The Department of Trade and Industry's advisory committee drew attention to these arguments and recommended that, if the Bill was to be enacted, its scope should be narrowed so that it addressed the identified problem but minimised interference with freedom of contract and with arbitration law. It suggested some ways in which this might be done. The Government subsequently discussed them with the promoters of the Bill and the result is the present draft.

I do not want to detain your Lordships with a detailed commentary on the Bill's provisions, but I should like to make just one point. The Bill refers throughout to jurisdictional limits rather than to specific monetary amounts. Thus, Clause 1 limits the scope of the Bill to proceedings within the jurisdiction of a county court. Clause 4 qualifies Clause 1 by enabling a court to enforce an arbitration clause in the case of disputes falling within the jurisdiction of a county court, provided that arbitration would not be detrimental to the interests of the consumer, and provided that the dispute is above the small claims limit. The latter part of the Bill applies similar but not identical provisions to Scotland.

The technique of referring to jurisdictional limits has the obvious advantage that if new limits come into force they will apply automatically to this Bill and there will be no need for secondary legislation to bring it up to date. As a precaution, however, the Bill gives the Secretary of State the power, with the concurrence of the Lord Chancellor or Lord Advocate as appropriate, to specify higher limits by order. The Government hope that it will be possible to avoid specifying particular monetary limits by order, but if in the light of experience it becomes clear that different limits would be preferable, in Scotland or elsewhere, the order-making power exists.

I turn now to two points raised by the noble and learned Lord, Lord Donaldson, who referred to Clause 1(1)(b). It is not the intention that the consumer should be regarded as having submitted to arbitration unless he has evinced a clear intention to accept the arbitration process. However, we shall look at the point again and take it up with the sponsors of the Bill if it appears that his point is a valid one.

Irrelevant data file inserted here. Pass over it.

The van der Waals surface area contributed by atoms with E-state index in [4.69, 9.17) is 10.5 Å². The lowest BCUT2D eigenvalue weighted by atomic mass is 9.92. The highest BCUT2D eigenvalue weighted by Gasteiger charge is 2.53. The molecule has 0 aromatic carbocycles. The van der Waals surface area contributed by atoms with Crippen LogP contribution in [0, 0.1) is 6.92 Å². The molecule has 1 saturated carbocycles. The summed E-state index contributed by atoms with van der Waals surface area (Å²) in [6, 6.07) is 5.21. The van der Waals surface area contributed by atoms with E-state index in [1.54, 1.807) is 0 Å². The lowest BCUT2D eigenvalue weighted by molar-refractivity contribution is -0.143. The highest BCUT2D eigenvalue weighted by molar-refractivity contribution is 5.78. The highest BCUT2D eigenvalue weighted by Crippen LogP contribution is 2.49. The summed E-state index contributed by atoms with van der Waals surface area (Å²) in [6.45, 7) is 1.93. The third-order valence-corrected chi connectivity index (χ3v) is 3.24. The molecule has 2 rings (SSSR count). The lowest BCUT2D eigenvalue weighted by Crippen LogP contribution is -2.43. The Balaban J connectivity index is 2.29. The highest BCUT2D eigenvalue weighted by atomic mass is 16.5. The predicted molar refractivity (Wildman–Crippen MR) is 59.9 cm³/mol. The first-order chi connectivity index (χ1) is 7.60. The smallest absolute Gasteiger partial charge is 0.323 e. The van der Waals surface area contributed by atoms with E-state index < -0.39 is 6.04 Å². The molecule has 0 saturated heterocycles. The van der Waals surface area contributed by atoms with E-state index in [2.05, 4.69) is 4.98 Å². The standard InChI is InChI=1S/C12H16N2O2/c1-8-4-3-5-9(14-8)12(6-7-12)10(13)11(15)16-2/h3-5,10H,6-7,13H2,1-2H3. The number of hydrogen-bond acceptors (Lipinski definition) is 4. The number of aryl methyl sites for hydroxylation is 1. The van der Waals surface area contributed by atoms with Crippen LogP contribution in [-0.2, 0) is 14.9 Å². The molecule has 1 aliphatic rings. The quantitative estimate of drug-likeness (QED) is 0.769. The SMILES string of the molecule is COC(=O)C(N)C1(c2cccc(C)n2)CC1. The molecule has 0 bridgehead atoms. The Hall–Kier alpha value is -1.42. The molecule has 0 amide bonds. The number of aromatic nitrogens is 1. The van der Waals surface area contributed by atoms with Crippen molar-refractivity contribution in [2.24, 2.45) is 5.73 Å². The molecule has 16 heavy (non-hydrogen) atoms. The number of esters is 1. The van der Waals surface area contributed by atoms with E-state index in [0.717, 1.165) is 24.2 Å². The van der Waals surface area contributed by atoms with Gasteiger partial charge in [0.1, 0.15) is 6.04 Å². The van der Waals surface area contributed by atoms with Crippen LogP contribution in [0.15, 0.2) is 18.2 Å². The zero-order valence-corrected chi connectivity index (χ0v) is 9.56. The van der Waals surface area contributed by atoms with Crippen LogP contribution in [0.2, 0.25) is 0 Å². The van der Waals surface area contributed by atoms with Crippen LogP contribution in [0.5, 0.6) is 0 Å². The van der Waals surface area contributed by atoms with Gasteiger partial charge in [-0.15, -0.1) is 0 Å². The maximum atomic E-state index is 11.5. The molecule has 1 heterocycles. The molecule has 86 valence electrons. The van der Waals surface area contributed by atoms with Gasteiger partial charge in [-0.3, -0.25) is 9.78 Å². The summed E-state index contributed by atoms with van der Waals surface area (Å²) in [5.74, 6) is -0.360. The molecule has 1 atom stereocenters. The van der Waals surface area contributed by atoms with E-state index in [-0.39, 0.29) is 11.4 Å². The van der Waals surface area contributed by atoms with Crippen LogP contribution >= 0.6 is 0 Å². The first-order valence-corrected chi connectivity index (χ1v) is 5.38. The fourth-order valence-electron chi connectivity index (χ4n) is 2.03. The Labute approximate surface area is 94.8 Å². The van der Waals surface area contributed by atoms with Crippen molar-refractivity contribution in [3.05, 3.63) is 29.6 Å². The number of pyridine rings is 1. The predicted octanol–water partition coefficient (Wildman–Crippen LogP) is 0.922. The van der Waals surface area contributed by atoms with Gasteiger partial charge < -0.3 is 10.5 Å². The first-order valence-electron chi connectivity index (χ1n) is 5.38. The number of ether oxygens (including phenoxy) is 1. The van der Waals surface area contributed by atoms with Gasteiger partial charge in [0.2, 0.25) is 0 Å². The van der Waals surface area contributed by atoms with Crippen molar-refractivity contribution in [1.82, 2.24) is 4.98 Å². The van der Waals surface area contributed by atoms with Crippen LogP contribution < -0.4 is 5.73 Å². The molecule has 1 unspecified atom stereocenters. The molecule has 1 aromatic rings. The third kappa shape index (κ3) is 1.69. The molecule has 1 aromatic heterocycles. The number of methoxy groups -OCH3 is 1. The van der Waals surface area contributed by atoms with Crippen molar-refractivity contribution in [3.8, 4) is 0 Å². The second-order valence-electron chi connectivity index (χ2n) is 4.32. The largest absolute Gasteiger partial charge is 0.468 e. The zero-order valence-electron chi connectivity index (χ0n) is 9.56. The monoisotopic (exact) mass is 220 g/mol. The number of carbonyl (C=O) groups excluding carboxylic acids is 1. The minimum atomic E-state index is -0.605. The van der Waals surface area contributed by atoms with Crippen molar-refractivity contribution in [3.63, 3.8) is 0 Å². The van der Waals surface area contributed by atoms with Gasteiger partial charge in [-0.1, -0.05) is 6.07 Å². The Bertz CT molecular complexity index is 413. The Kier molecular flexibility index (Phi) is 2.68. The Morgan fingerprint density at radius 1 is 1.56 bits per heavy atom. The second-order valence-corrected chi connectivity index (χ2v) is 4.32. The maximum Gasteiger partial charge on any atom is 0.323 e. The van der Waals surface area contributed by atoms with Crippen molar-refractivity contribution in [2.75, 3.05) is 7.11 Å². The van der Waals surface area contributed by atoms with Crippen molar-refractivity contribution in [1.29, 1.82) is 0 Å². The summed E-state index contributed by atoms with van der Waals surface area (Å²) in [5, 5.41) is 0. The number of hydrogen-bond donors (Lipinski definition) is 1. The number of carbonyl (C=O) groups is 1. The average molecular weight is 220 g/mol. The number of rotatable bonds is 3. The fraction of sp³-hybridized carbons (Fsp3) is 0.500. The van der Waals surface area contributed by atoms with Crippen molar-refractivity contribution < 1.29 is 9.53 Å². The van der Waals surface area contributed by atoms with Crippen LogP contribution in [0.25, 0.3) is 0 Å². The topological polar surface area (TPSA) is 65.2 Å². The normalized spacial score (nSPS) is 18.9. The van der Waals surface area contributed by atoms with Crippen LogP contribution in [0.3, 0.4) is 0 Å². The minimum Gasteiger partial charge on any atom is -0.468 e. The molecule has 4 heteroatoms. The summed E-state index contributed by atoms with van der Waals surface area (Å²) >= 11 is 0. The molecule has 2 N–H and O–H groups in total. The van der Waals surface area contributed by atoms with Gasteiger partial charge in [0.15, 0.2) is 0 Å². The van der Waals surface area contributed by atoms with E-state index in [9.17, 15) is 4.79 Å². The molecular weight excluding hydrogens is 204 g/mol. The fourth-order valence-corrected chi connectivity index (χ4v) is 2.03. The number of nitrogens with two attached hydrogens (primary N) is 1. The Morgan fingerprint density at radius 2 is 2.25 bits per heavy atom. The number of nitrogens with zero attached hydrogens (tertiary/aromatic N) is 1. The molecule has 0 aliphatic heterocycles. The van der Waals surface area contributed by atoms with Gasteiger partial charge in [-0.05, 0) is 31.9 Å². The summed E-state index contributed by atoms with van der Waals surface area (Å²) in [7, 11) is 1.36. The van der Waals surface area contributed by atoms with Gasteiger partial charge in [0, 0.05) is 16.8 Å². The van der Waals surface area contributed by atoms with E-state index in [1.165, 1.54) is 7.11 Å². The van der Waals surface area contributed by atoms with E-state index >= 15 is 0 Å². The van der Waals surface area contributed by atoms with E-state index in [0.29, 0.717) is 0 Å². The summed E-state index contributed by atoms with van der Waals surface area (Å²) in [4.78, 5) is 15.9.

Turning to the noble and learned Lord's second point concerning Clause 4(1), our advice has been that the costs of an application are unlikely to be substantial. However, again we shall look at the point afresh and if necessary take up the point with the sponsors of the Bill.

The noble Baroness, Lady Ewart-Biggs, asked about the likely limits of small claims. My noble and learned friend the Lord Chancellor has recently received the report, The Civil Justice Review. The report is being printed and will be laid before Parliament as soon as possible, probably early in June. It would be improper for me to anticipate what is contained in the report. No doubt as soon as the report is published it will be brought to the notice of the noble Baroness. I hope that it will be possible to look at the point further at that stage.

In conclusion, the Government have worked closely with the promoters of the Bill and as a result it has been substantially amended in another place. The Government's attentions have not been designed to draw the teeth from the Bill. In a positive spirit the Government have sought to ensure that the Bill continues to tackle the identified problem but at the same time avoids unnecessary interference with arbitration and with contractual freedom. The result, I believe, is a sensible measure and its progress towards the statute book is not opposed by the Government.

6.52 p.m.